September 4, 2001
Brimah, expanding his remarks, said, "It's sort of ironic because we refer to the Southeast as the Bible Belt, but then some of the people most needy of our care . . . we turn around and deny them." The Delta houses little in the way of medical care. Brimah operates his clinic with federal funds for primary care in the state's poorest region, one with Mississippi's highest rates of HIV infection. In a nine-county region of the Delta, there were 37 new HIV infections reported in 2000. That same year, 484 total new cases were reported in all 82 counties of the state.
According to Dr. Mary Currier, state epidemiologist, Brimah has "improved [healthcare] markedly," by opening his clinic. She said HIV/AIDS patients in the past had to travel about 90 miles to Jackson for medical services. "You can't even put in words how positive it's been since Brimah has come to the area," said Jerome Winston, who supervises the STD and HIV/AIDS division of the Health Department in Leflore County. "He treats HIV-infected people. There's no other physician in the immediate area who wants to do that."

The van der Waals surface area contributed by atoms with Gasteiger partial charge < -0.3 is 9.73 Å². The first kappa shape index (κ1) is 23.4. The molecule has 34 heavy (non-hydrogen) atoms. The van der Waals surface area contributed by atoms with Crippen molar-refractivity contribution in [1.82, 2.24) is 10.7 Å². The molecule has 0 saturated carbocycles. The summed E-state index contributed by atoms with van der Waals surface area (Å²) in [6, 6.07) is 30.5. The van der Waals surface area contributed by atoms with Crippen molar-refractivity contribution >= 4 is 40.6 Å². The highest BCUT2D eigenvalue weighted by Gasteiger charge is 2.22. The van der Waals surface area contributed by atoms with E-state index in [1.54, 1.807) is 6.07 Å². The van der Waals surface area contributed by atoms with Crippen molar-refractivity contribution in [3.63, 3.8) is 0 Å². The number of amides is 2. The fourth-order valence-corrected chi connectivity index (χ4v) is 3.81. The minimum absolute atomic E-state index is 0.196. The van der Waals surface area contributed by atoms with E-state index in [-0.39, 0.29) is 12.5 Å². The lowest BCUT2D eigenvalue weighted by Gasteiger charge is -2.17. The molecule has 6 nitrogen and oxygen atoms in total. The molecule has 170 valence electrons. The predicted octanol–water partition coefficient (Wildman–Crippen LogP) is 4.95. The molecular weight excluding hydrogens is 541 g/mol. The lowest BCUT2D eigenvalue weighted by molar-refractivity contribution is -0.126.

Through a grant of $1 million from the US Department of Health and Human Services, Brimah's effort to care for his patients now has a home -- the Magnolia Medical Clinic/Greenwood Leflore Hospital HIV Program. The region of the Delta that it serves, too, reminds Brimah of home in Nigeria. "There's a peaceful nature to the Delta. Even the vegetation reminds me of home."